|Quarter over Quarter||0.0%||0.0%||0.6%|
|Year over Year||1.0%||1.1%||0.8%|
Quarterly economic growth was unrevised in the second estimate of real GDP in the period just ended. Total output remains unchanged from its first quarter level, although with the quarterly rate in January-March now put a tick firmer at 0.7 percent, the annual rise was revised 0.1 percentage points higher to 1.1 percent.
The quarterly rate of household spending was shaded a tick lower to zero but gross fixed capital formation was nudged marginally stronger to minus 0.2 percent on the back of small positive changes to both household and business investment. Government consumption was also 0.1 percentage points stronger at 0.4 percent. As a result, final domestic demand still added just 0.1 percentage points to the quarterly change in total output. The inventory contribution (minus 0.5 percentage points) was revised a little more negative.
Meantime, quarterly export growth was raised 0.3 percentage points to 2.0 percent while imports were trimmed fractionally to a 0.5 percent rate. This left net exports adding 0.4 percentage points to overall growth, just 0.1 percentage points more than previously reported.
The changes to the second quarter national accounts are too small to be of any real significance. The French economic recovery stalled then and the third quarter does not look to be shaping up much better.
Gross domestic product (GDP) is the broadest measure of aggregate economic activity and encompasses every sector of the economy.
GDP is the all-inclusive measure of economic activity. Investors need to closely track the economy because it usually dictates how investments will perform. Stock market Investors like to see healthy economic growth because robust business activity translates to higher corporate profits. The GDP report contains information which not only paints an image of the overall economy, but tells investors about important trends within the big picture. These data, which follow the international classification system (SNA93), are readily comparable to other industrialized countries. GDP components such as consumer spending, business and residential investment illuminate the economy's undercurrents, which can translate to investment opportunities and guidance in managing a portfolio.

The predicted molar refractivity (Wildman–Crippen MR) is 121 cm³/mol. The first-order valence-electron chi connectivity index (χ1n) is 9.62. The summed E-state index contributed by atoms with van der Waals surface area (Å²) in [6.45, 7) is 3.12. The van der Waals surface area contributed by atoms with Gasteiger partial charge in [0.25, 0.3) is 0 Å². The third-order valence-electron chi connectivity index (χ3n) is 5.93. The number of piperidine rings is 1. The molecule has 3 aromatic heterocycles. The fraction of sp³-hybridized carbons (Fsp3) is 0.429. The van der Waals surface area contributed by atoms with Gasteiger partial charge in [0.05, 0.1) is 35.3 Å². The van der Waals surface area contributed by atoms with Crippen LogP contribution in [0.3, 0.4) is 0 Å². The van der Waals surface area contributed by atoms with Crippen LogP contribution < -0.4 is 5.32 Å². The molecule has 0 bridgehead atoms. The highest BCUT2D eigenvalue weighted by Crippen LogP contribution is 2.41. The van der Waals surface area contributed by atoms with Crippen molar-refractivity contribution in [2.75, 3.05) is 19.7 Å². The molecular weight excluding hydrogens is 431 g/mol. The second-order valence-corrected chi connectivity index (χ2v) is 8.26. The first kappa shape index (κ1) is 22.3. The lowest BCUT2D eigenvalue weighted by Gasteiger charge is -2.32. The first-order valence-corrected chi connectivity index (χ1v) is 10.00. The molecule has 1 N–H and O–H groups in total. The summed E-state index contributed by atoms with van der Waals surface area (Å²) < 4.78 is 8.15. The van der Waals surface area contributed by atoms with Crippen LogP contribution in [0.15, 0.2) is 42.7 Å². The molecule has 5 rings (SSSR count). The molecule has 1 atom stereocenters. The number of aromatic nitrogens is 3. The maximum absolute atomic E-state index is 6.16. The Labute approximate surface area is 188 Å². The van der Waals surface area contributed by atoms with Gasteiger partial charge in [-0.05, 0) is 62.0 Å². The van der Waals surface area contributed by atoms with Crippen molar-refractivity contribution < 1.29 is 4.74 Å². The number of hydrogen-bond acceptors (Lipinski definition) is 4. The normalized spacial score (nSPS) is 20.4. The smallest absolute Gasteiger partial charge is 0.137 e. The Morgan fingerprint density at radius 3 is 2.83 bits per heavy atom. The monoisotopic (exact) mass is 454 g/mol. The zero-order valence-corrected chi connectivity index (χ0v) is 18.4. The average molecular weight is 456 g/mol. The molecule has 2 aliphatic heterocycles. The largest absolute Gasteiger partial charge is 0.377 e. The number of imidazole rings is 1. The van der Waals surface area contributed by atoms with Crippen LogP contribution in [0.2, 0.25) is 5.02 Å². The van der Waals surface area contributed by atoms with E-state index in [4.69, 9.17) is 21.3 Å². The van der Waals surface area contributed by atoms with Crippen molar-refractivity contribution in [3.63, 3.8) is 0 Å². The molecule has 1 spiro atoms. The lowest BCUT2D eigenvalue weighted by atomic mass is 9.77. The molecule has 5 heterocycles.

Each financial market reacts differently to GDP data because of their focus. For example, equity market participants cheer healthy economic growth because it improves the corporate profit outlook while weak growth generally means anemic earnings. Equities generally drop on disappointing growth and climb on good growth prospects.
Bond or fixed income markets are contrarians. They prefer weak growth so that there is less of a chance of higher central bank interest rates and inflation. When GDP growth is poor or negative it indicates anemic or negative economic activity. Bond prices will rise and interest rates will fall. When growth is positive and good, interest rates will be higher and bond prices lower. Currency traders prefer healthy growth and higher interest rates. Both lead to increased demand for a local currency. However, inflationary pressures put pressure on a currency regardless of growth.
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